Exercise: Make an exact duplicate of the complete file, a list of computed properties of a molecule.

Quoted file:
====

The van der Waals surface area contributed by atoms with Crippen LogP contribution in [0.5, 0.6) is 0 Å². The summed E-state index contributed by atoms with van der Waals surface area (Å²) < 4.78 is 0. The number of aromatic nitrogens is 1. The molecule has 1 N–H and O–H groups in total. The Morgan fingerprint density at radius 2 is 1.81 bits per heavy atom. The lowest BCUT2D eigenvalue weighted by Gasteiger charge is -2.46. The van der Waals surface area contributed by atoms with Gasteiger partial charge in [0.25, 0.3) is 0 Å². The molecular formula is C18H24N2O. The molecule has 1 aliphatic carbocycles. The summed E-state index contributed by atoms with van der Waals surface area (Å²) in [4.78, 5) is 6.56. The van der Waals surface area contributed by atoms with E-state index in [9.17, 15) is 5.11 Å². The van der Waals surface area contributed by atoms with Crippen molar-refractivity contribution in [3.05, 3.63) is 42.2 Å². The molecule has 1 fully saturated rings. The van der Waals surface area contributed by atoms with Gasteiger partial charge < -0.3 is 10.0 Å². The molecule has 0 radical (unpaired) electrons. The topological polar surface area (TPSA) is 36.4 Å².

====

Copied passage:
The van der Waals surface area contributed by atoms with Crippen LogP contribution in [0.5, 0.6) is 0 Å². The summed E-state index contributed by atoms with van der Waals surface area (Å²) < 4.78 is 0. The number of aromatic nitrogens is 1. The molecule has 1 N–H and O–H groups in total. The Morgan fingerprint density at radius 2 is 1.81 bits per heavy atom. The lowest BCUT2D eigenvalue weighted by Gasteiger charge is -2.46. The van der Waals surface area contributed by atoms with Gasteiger partial charge in [0.25, 0.3) is 0 Å². The molecular formula is C18H24N2O. The molecule has 1 aliphatic carbocycles. The summed E-state index contributed by atoms with van der Waals surface area (Å²) in [4.78, 5) is 6.56. The van der Waals surface area contributed by atoms with E-state index in [9.17, 15) is 5.11 Å². The van der Waals surface area contributed by atoms with Crippen molar-refractivity contribution in [3.05, 3.63) is 42.2 Å². The molecule has 1 fully saturated rings. The van der Waals surface area contributed by atoms with Gasteiger partial charge < -0.3 is 10.0 Å². The molecule has 0 radical (unpaired) electrons. The topological polar surface area (TPSA) is 36.4 Å².